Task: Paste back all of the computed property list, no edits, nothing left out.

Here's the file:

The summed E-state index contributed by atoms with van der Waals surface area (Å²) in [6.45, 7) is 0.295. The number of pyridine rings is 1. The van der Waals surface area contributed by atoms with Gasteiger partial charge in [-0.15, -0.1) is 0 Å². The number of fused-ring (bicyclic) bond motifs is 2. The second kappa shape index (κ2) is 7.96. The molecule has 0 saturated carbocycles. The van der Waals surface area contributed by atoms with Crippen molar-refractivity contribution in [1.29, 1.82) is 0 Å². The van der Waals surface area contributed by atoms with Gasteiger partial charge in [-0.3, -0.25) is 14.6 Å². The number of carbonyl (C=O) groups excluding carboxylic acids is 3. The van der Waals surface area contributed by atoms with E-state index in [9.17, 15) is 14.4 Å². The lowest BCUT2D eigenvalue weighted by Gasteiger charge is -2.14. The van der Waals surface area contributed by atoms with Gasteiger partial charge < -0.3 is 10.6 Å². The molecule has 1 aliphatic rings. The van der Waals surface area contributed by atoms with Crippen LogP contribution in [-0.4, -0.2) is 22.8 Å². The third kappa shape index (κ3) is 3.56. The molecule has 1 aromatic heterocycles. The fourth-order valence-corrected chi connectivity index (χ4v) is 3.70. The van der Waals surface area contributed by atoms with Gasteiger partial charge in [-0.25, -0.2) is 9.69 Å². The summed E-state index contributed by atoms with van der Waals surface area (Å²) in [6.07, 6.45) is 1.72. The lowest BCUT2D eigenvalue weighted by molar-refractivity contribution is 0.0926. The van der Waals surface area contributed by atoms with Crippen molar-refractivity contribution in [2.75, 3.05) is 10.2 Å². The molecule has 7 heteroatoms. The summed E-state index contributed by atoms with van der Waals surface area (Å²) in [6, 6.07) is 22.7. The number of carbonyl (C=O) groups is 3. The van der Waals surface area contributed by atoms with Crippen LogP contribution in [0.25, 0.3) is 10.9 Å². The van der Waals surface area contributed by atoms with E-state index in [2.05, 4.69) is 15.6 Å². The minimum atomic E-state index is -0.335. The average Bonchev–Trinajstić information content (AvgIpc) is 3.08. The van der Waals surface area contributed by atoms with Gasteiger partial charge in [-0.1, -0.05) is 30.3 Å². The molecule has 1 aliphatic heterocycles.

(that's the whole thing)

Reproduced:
The summed E-state index contributed by atoms with van der Waals surface area (Å²) in [6.45, 7) is 0.295. The number of pyridine rings is 1. The van der Waals surface area contributed by atoms with Gasteiger partial charge in [-0.15, -0.1) is 0 Å². The number of fused-ring (bicyclic) bond motifs is 2. The second kappa shape index (κ2) is 7.96. The molecule has 0 saturated carbocycles. The van der Waals surface area contributed by atoms with Crippen molar-refractivity contribution in [1.29, 1.82) is 0 Å². The van der Waals surface area contributed by atoms with Gasteiger partial charge in [-0.3, -0.25) is 14.6 Å². The number of carbonyl (C=O) groups excluding carboxylic acids is 3. The van der Waals surface area contributed by atoms with E-state index in [9.17, 15) is 14.4 Å². The lowest BCUT2D eigenvalue weighted by Gasteiger charge is -2.14. The van der Waals surface area contributed by atoms with Gasteiger partial charge < -0.3 is 10.6 Å². The molecule has 1 aliphatic rings. The van der Waals surface area contributed by atoms with Crippen LogP contribution in [-0.4, -0.2) is 22.8 Å². The third kappa shape index (κ3) is 3.56. The molecule has 1 aromatic heterocycles. The fourth-order valence-corrected chi connectivity index (χ4v) is 3.70. The van der Waals surface area contributed by atoms with Gasteiger partial charge in [-0.25, -0.2) is 9.69 Å². The summed E-state index contributed by atoms with van der Waals surface area (Å²) in [6.07, 6.45) is 1.72. The lowest BCUT2D eigenvalue weighted by molar-refractivity contribution is 0.0926. The van der Waals surface area contributed by atoms with Crippen molar-refractivity contribution in [2.75, 3.05) is 10.2 Å². The molecule has 7 heteroatoms. The summed E-state index contributed by atoms with van der Waals surface area (Å²) in [6, 6.07) is 22.7. The number of carbonyl (C=O) groups is 3. The van der Waals surface area contributed by atoms with Crippen LogP contribution in [0.25, 0.3) is 10.9 Å². The van der Waals surface area contributed by atoms with E-state index in [2.05, 4.69) is 15.6 Å². The minimum atomic E-state index is -0.335. The average Bonchev–Trinajstić information content (AvgIpc) is 3.08. The van der Waals surface area contributed by atoms with Gasteiger partial charge in [-0.1, -0.05) is 30.3 Å². The molecule has 1 aliphatic heterocycles.